The binder of the slurry or paste is an organic binder chosen based on factors such as the ability to bind to the ceramic material of the slurry or paste, the ability to be cured or otherwise hardened to retain a molded microstructure, the ability to adhere to the patterned substrate, and the ability to volatilize (or burn out) at temperatures at least somewhat lower than those used for firing the green state microstructures. The binder helps bind together the particles of the ceramic material when the binder is cured or hardened so that the mold can be removed to leave rigid green state microstructures adhered to and aligned with the patterned substrate. The binder can be referred to as a “fugitive binder” because, if desired, the binder material can be burned out of the microstructures at elevated temperatures prior to fusing or sintering the ceramic material in the microstructures. Preferably, firing substantially completely bums out the fugitive binder so that the microstructures left on the patterned surface of the substrate are fused glass or ceramic microstructures which are substantially free of carbon residue. In applications where the microstructures used are dielectric barriers, such as in PDPs, the binder is preferably a material capable of debinding at a temperature at least somewhat below the temperature desired for firing without leaving behind a significant amount of carbon which can degrade the dielectric properties of the microstructured barriers. For example, binder materials containing a significant proportion of aromatic hydrocarbons, such as phenolic resin materials, can leave graphitic carbon particles during debinding which can require significantly higher temperatures to completely remove.
The binder is preferably an organic material which is radiation or heat curable. Preferred classes of materials include acrylates and epoxies. Alternatively, the binder can be a thermoplastic material which is heated to a liquid state to conform to the mold and then cooled to a hardened state to form microstructures adhered to the substrate. When precise placement and alignment of the microstructures on the substrate is desired, it is preferable that the binder is radiation curable so that the binder can be hardened under isothermal conditions. Under isothermal conditions (no change in temperature), the mold, and therefore the slurry or paste in the mold, can be held in a fixed position relative to the pattern of the substrate during hardening of the binder material. This reduces the risk of shifting or expansion of the mold or the substrate, especially due to differential thermal expansion characteristics of the mold and the substrate, so that precise placement and alignment of the mold can be maintained as the slurry or paste is hardened.
When using a binder that is radiation curable, it is preferable to use a cure initiator that is activated by radiation to which the substrate is substantially transparent so that the slurry or paste can be cured by exposure through the substrate. For example, when the substrate is glass, the binder is preferably visible light curable. By curing the binder through the substrate, the slurry or paste adheres to the substrate first, and any shrinkage of the binder material during curing will tend to occur away from the mold and toward the surface of the substrate. This helps the microstructures demold and helps maintain the location and accuracy of the microstructure placement on the pattern of the substrate.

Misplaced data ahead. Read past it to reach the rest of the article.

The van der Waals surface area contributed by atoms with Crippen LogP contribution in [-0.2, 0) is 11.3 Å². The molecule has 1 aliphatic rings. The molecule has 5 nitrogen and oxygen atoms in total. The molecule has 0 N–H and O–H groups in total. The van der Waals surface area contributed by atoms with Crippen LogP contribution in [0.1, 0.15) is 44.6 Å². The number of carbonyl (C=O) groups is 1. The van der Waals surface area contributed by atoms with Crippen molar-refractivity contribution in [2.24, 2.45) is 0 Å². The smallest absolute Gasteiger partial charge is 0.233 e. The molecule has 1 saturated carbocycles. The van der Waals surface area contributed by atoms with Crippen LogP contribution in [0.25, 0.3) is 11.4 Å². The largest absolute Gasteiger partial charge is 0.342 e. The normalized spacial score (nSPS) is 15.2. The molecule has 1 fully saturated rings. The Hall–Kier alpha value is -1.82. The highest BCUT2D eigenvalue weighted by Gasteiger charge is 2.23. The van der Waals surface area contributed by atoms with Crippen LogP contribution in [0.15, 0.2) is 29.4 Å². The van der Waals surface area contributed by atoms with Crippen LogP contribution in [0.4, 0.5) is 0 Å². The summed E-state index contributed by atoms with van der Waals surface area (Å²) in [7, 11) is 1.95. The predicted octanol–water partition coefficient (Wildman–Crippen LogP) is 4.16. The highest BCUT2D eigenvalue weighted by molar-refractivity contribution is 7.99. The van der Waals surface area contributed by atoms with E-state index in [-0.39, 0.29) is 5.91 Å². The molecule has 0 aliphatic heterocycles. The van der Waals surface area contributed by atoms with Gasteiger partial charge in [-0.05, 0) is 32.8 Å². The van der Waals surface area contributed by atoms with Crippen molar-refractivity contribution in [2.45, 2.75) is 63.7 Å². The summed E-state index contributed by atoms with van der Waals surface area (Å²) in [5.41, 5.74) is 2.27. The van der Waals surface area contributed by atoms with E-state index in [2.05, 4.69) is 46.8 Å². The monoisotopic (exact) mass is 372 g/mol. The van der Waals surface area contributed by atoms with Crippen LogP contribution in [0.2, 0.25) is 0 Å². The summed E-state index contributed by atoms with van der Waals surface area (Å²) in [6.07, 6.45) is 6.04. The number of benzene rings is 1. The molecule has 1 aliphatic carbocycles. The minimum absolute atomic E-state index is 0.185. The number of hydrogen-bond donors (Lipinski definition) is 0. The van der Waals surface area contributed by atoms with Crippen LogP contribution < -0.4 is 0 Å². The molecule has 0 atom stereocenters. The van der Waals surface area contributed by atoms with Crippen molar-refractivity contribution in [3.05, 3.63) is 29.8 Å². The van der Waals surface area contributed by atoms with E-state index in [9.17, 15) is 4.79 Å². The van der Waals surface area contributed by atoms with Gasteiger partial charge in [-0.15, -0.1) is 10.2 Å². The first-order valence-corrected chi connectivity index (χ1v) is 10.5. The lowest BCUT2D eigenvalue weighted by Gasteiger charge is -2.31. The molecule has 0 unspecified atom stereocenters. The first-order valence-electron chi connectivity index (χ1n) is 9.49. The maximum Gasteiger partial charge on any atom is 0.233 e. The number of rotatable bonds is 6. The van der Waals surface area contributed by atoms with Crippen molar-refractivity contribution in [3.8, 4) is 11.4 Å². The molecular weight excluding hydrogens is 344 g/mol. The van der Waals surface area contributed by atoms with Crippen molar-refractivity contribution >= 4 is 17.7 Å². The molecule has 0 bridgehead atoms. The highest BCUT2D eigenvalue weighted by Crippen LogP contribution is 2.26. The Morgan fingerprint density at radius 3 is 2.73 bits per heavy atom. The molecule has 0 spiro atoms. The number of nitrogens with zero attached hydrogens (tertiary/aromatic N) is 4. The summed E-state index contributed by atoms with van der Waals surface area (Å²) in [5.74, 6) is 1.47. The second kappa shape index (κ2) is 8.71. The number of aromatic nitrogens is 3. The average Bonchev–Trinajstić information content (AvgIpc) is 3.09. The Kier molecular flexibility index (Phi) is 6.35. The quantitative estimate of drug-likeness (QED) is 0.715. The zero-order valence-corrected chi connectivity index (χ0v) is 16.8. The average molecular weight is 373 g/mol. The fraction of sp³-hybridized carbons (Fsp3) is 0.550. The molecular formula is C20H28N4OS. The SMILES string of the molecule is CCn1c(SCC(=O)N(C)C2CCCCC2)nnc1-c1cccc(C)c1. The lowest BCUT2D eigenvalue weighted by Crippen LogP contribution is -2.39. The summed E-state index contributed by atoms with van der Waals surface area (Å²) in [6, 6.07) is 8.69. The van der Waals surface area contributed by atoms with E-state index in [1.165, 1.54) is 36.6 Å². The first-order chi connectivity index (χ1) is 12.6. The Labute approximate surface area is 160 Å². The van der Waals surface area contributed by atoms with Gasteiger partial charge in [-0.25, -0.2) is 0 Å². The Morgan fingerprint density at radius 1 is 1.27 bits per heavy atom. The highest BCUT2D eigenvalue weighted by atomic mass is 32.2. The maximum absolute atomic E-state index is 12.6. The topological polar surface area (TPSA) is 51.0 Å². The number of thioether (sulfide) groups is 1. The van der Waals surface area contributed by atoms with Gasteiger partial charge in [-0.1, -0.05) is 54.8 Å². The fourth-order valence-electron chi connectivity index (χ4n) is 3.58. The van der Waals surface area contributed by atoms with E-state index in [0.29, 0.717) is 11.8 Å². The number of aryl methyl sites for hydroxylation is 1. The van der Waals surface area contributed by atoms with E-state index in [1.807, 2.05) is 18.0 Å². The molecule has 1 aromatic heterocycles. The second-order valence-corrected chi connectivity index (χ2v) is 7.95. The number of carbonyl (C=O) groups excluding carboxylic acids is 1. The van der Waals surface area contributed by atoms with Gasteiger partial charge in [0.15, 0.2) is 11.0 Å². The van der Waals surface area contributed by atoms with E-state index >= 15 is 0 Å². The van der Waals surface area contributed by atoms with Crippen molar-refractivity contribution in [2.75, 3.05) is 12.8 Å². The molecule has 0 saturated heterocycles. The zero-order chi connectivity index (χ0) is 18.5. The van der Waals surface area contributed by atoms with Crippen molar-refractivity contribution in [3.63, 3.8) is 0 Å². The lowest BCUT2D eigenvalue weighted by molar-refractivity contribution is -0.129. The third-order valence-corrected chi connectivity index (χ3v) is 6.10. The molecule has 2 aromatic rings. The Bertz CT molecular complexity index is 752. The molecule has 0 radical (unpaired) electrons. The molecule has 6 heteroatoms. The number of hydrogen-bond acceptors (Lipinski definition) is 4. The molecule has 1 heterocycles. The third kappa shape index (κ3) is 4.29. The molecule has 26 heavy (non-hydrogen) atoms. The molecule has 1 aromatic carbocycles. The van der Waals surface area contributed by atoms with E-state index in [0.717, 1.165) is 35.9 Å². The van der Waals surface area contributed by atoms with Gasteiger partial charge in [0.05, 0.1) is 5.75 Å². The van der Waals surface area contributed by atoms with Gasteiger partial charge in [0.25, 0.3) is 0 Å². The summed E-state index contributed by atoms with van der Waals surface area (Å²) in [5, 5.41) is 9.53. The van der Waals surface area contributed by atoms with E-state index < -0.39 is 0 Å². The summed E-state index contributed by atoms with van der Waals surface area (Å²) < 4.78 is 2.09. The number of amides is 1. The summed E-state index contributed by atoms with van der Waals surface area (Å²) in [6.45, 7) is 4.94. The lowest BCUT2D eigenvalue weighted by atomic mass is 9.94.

In addition, the selection of a cure initiator can depend on what materials are used for the ceramic material of the slurry or paste. For example, in applications where it is desirable to form ceramic microstructures that are opaque and diffusely reflective, it can be advantageous to include a certain amount of titania (TiO2) in the ceramic material of the slurry or paste. While titania can be useful for increasing the reflectivity of the microstructures, it can also make curing with visible light difficult because visible light reflection by the titania in the slurry or paste can prevent sufficient absorption of the light by the cure initiator to effectively cure the binder. However, by selecting a cure initiator which is activated by radiation that can simultaneously propagate through the substrate and the titania particles, effective curing of the binder can take place. One example of such a cure initiator is bis(2,4,6-trimethylbenzoyl)-phenylphosphineoxide, a photoinitiator commercially available from Ciba Specialty Chemicals, Hawthrone, N.Y., under the trade designation Irgacure™ 819. Another example is a ternary photoinitiator system, as described in U.S. Pat. No. 5,545,670, incorporated herein by reference, including, for example, a mixture of ethyl dimethylaminobenzoate, camphoroquinone, and diphenyl iodonium hexafluorophosphate. Both of these examples are active in the blue region of the visible spectrum near the edge of the ultraviolet in a relatively narrow region where the radiation can penetrate both a glass substrate and titania particles in the slurry or paste. Other cure systems can be selected for use in the process of the present invention based on, for example, the binder, the components of the ceramic material in the slurry or paste, and the material of the mold or the substrate through which curing is to take place.